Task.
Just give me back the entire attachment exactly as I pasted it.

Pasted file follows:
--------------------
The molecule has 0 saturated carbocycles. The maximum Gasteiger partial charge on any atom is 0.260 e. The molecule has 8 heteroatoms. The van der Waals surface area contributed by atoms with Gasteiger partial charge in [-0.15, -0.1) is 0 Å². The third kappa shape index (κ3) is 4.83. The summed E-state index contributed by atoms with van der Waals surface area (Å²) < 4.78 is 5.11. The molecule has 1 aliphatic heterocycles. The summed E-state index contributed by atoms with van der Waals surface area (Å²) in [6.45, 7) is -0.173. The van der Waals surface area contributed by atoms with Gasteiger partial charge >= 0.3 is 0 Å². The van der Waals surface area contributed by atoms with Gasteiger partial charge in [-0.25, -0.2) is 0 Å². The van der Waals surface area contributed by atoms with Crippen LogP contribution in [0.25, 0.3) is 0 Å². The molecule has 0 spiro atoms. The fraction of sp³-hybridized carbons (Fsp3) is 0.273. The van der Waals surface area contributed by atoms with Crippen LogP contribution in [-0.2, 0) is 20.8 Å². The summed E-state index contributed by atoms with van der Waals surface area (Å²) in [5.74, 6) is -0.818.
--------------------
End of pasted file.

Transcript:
The molecule has 0 saturated carbocycles. The maximum Gasteiger partial charge on any atom is 0.260 e. The molecule has 8 heteroatoms. The van der Waals surface area contributed by atoms with Gasteiger partial charge in [-0.15, -0.1) is 0 Å². The third kappa shape index (κ3) is 4.83. The summed E-state index contributed by atoms with van der Waals surface area (Å²) < 4.78 is 5.11. The molecule has 1 aliphatic heterocycles. The summed E-state index contributed by atoms with van der Waals surface area (Å²) in [6.45, 7) is -0.173. The van der Waals surface area contributed by atoms with Gasteiger partial charge >= 0.3 is 0 Å². The van der Waals surface area contributed by atoms with Gasteiger partial charge in [-0.25, -0.2) is 0 Å². The van der Waals surface area contributed by atoms with Crippen LogP contribution in [0.25, 0.3) is 0 Å². The molecule has 0 spiro atoms. The fraction of sp³-hybridized carbons (Fsp3) is 0.273. The van der Waals surface area contributed by atoms with Crippen LogP contribution in [-0.2, 0) is 20.8 Å². The summed E-state index contributed by atoms with van der Waals surface area (Å²) in [5.74, 6) is -0.818.